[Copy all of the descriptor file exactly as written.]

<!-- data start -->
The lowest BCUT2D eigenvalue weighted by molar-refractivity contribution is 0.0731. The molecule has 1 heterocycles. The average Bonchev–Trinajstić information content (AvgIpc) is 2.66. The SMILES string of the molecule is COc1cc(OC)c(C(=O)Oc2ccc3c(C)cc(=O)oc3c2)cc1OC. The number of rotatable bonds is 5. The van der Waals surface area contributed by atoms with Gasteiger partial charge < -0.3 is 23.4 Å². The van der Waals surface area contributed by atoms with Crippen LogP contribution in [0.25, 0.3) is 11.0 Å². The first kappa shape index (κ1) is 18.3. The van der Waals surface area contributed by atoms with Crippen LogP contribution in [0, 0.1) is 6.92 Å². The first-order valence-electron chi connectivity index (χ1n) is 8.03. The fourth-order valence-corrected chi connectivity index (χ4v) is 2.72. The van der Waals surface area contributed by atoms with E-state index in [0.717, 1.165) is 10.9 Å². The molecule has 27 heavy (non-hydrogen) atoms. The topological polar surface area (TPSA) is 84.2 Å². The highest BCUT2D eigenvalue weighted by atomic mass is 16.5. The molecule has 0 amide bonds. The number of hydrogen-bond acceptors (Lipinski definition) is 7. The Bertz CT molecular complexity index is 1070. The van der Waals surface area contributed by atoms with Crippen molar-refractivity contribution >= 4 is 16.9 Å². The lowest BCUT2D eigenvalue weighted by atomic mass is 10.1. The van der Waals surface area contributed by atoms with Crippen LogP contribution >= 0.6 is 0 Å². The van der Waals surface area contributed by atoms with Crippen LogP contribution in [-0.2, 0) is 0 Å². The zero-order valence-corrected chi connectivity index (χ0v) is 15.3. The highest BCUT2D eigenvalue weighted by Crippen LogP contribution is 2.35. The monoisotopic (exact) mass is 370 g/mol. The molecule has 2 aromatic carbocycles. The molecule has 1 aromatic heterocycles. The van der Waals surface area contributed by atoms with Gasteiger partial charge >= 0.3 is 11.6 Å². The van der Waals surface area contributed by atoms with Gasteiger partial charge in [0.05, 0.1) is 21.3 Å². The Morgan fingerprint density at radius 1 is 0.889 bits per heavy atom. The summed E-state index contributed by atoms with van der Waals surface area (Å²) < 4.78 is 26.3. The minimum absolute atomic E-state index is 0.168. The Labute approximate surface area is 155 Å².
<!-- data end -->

The lowest BCUT2D eigenvalue weighted by molar-refractivity contribution is 0.0731. The molecule has 1 heterocycles. The average Bonchev–Trinajstić information content (AvgIpc) is 2.66. The SMILES string of the molecule is COc1cc(OC)c(C(=O)Oc2ccc3c(C)cc(=O)oc3c2)cc1OC. The number of rotatable bonds is 5. The van der Waals surface area contributed by atoms with Gasteiger partial charge < -0.3 is 23.4 Å². The van der Waals surface area contributed by atoms with Crippen LogP contribution in [0.25, 0.3) is 11.0 Å². The first kappa shape index (κ1) is 18.3. The van der Waals surface area contributed by atoms with Crippen LogP contribution in [0, 0.1) is 6.92 Å². The first-order valence-electron chi connectivity index (χ1n) is 8.03. The fourth-order valence-corrected chi connectivity index (χ4v) is 2.72. The van der Waals surface area contributed by atoms with E-state index in [0.717, 1.165) is 10.9 Å². The molecule has 27 heavy (non-hydrogen) atoms. The topological polar surface area (TPSA) is 84.2 Å². The highest BCUT2D eigenvalue weighted by atomic mass is 16.5. The molecule has 0 amide bonds. The number of hydrogen-bond acceptors (Lipinski definition) is 7. The Bertz CT molecular complexity index is 1070. The van der Waals surface area contributed by atoms with Crippen molar-refractivity contribution >= 4 is 16.9 Å². The lowest BCUT2D eigenvalue weighted by atomic mass is 10.1. The van der Waals surface area contributed by atoms with Crippen LogP contribution >= 0.6 is 0 Å². The van der Waals surface area contributed by atoms with Crippen LogP contribution in [-0.2, 0) is 0 Å². The zero-order valence-corrected chi connectivity index (χ0v) is 15.3. The highest BCUT2D eigenvalue weighted by Crippen LogP contribution is 2.35. The monoisotopic (exact) mass is 370 g/mol. The molecule has 2 aromatic carbocycles. The molecule has 1 aromatic heterocycles. The van der Waals surface area contributed by atoms with Gasteiger partial charge >= 0.3 is 11.6 Å². The van der Waals surface area contributed by atoms with Gasteiger partial charge in [0.05, 0.1) is 21.3 Å². The Morgan fingerprint density at radius 1 is 0.889 bits per heavy atom. The summed E-state index contributed by atoms with van der Waals surface area (Å²) < 4.78 is 26.3. The minimum absolute atomic E-state index is 0.168. The Labute approximate surface area is 155 Å².